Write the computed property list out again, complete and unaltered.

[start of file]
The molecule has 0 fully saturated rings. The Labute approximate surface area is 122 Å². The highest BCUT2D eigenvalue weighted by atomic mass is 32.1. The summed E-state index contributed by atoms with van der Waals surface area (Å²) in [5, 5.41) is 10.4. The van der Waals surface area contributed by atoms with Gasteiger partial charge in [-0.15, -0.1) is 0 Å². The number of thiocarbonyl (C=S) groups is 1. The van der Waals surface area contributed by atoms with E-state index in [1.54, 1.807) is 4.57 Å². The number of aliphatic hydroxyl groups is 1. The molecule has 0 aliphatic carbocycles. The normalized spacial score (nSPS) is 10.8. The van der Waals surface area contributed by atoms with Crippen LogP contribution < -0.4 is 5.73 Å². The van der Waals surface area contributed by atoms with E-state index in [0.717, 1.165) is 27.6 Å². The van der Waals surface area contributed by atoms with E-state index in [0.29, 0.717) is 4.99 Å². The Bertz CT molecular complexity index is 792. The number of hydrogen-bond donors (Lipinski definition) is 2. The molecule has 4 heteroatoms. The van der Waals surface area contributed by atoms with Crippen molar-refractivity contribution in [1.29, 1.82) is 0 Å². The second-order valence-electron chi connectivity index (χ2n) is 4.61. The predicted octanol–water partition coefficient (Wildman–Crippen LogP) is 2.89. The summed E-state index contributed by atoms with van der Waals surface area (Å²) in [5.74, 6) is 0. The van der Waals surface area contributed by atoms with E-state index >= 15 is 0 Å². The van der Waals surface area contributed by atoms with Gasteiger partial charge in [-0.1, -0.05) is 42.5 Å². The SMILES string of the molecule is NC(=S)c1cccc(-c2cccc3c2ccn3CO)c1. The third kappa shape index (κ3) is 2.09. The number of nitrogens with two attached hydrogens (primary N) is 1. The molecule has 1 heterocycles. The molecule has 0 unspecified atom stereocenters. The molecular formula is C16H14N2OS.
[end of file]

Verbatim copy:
The molecule has 0 fully saturated rings. The Labute approximate surface area is 122 Å². The highest BCUT2D eigenvalue weighted by atomic mass is 32.1. The summed E-state index contributed by atoms with van der Waals surface area (Å²) in [5, 5.41) is 10.4. The van der Waals surface area contributed by atoms with Gasteiger partial charge in [-0.15, -0.1) is 0 Å². The number of thiocarbonyl (C=S) groups is 1. The van der Waals surface area contributed by atoms with E-state index in [1.54, 1.807) is 4.57 Å². The number of aliphatic hydroxyl groups is 1. The molecule has 0 aliphatic carbocycles. The normalized spacial score (nSPS) is 10.8. The van der Waals surface area contributed by atoms with Crippen LogP contribution < -0.4 is 5.73 Å². The van der Waals surface area contributed by atoms with E-state index in [0.717, 1.165) is 27.6 Å². The van der Waals surface area contributed by atoms with E-state index in [0.29, 0.717) is 4.99 Å². The Bertz CT molecular complexity index is 792. The number of hydrogen-bond donors (Lipinski definition) is 2. The molecule has 4 heteroatoms. The van der Waals surface area contributed by atoms with Crippen molar-refractivity contribution in [1.29, 1.82) is 0 Å². The second-order valence-electron chi connectivity index (χ2n) is 4.61. The predicted octanol–water partition coefficient (Wildman–Crippen LogP) is 2.89. The summed E-state index contributed by atoms with van der Waals surface area (Å²) in [5.74, 6) is 0. The van der Waals surface area contributed by atoms with E-state index >= 15 is 0 Å². The van der Waals surface area contributed by atoms with Gasteiger partial charge in [-0.1, -0.05) is 42.5 Å². The SMILES string of the molecule is NC(=S)c1cccc(-c2cccc3c2ccn3CO)c1. The third kappa shape index (κ3) is 2.09. The number of nitrogens with two attached hydrogens (primary N) is 1. The molecule has 1 heterocycles. The molecule has 0 unspecified atom stereocenters. The molecular formula is C16H14N2OS.